Find Your Chesapeake: Delmarva Discovery Museum

Attraction magazine has partnered with the National Park Service Chesapeake Bay Office and Chesapeake Conservancy to help readers find their next adventure. Each month, we’ll feature a new place from their helpful website, There, you can also sign up for an e-newsletter, Trips and Tips, that delivers fresh ideas to your inbox each week.

Ready to try something new? At, also find expert advice on experiences like birdwatching, fishing, camping, and hiking. Their team also developed content to help people explore the Chesapeake virtually so folks can stay safe at home during the pandemic.

This month, the spotlight is on a nice cool, air-conditioned indoor escape. Last year at this time, most of Maryland’s museums were shuttered, but thankfully most are fully reopened and welcoming visitors again, including the Delmarva Discovery Museum in Pocomoke City, nestled along the banks of the Pocomoke River.

As the name implies, the emphasis at the Delmarva Discovery Museum is discovery. Visitors are encouraged to explore this “living” museum on their own, but guided tours can also be arranged. Immersive and engaging exhibits focus on river and cypress swamp ecology, local flora and fauna, and the human history of the Pocomoke River and Delmarva.

Speaking of fauna, one of the most popular attractions at the museum are superstars Mac and Tuck, two irresistible river otters who can be observed during their “enrichment feeding” at noon on Thursdays and Fridays, along with learning some fascinating facts about river otters. On Saturdays at noon, it’s “Otterly Silly Saturdays,” another opportunity for spending time with this playful pair, who always seem to have some new and unexpected antics up their sleeves.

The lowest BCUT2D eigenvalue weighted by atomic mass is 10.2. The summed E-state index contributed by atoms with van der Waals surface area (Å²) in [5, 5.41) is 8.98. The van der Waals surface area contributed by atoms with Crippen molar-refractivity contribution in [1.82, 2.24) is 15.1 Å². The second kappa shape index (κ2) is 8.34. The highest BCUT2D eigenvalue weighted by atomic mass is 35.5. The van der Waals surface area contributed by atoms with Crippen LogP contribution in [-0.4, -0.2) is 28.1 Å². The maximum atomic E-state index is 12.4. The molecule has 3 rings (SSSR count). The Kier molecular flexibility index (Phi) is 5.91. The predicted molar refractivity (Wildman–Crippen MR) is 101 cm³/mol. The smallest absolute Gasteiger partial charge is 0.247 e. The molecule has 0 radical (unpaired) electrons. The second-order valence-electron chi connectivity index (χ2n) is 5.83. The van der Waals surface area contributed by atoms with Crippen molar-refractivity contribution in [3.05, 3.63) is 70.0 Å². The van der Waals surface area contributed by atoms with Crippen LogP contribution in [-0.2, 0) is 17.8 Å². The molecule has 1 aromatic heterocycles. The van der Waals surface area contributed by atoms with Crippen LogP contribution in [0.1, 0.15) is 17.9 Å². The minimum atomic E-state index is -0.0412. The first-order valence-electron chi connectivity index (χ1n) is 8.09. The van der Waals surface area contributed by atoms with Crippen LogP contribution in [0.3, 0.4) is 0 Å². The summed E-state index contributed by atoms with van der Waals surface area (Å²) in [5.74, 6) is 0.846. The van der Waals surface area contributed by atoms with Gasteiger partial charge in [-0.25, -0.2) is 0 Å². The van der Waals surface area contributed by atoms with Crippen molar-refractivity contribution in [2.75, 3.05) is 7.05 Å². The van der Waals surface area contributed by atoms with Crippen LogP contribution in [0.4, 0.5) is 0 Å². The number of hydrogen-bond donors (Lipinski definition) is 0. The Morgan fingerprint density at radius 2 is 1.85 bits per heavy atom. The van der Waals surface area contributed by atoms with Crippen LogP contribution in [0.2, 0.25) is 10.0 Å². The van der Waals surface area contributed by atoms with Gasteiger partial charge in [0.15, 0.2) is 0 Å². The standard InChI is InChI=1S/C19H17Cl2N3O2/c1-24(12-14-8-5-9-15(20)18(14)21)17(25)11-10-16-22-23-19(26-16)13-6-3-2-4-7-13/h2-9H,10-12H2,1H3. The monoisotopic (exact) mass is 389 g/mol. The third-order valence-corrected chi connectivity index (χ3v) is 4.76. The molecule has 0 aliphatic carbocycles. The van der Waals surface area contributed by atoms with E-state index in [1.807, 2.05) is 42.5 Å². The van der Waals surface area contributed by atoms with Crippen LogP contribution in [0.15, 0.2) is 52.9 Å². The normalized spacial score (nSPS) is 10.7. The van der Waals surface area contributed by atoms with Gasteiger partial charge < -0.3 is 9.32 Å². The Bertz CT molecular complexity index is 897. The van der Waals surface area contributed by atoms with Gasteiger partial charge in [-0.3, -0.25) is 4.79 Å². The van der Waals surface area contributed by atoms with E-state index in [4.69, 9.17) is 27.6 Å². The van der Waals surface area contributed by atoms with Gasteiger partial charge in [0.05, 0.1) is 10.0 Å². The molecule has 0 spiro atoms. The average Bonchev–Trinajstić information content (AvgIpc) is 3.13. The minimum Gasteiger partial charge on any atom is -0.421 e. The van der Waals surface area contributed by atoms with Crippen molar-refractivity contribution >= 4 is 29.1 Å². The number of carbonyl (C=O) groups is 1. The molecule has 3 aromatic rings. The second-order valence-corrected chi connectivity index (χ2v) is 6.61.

Observe Mac and Tuck, two irresistible river otters, during “enrichment feeding” at noon on Thursdays and Fridays.
Photograph courtesy of Julie Dieguez.

On “Touch Pool Tuesdays,” you can “discover” how to feed and handle the museum’s horseshoe crabs and learn their importance to the medical field. Other fascinating critters that call the museum home include grey and green tree frogs, toads, and several snake species. You can also literally duck into a giant beaver lodge, a life-size replica of an actual beaver lodge and crawl through the two entrances that are normally underwater to view the lodge from the inside.

On “Touch Pool Tuesdays,” handle the museum’s horseshoe crabs.
Photograph courtesy of Julie Dieguez.

The Delmarva Discovery Museum is a great place to learn about the history of the Native American people who lived throughout the Delmarva region and on the Eastern Shore. Indigenous history and culture on the Delmarva Peninsula dates back over 12,000 years. The museum’s watercolor drawings by English artist John White depict the daily life of Algonquin-speaking men, women and children. Family members of all ages will enjoy exploring a wigwam shelter and a dugout canoe.

The museum is open Tuesday through Saturday from 11 a.m. to 4 p.m. Museum admission for a self-guided tour is $10 for adults and $5 for children; guided tours are an additional $15 per group. The museum is located at 2 Market Street, Pocomoke City. For more information, call 410-957-9933 or visit

The Delmarva Discovery Museum is a great place to learn about the history of the Native American people who lived throughout the Delmarva region.
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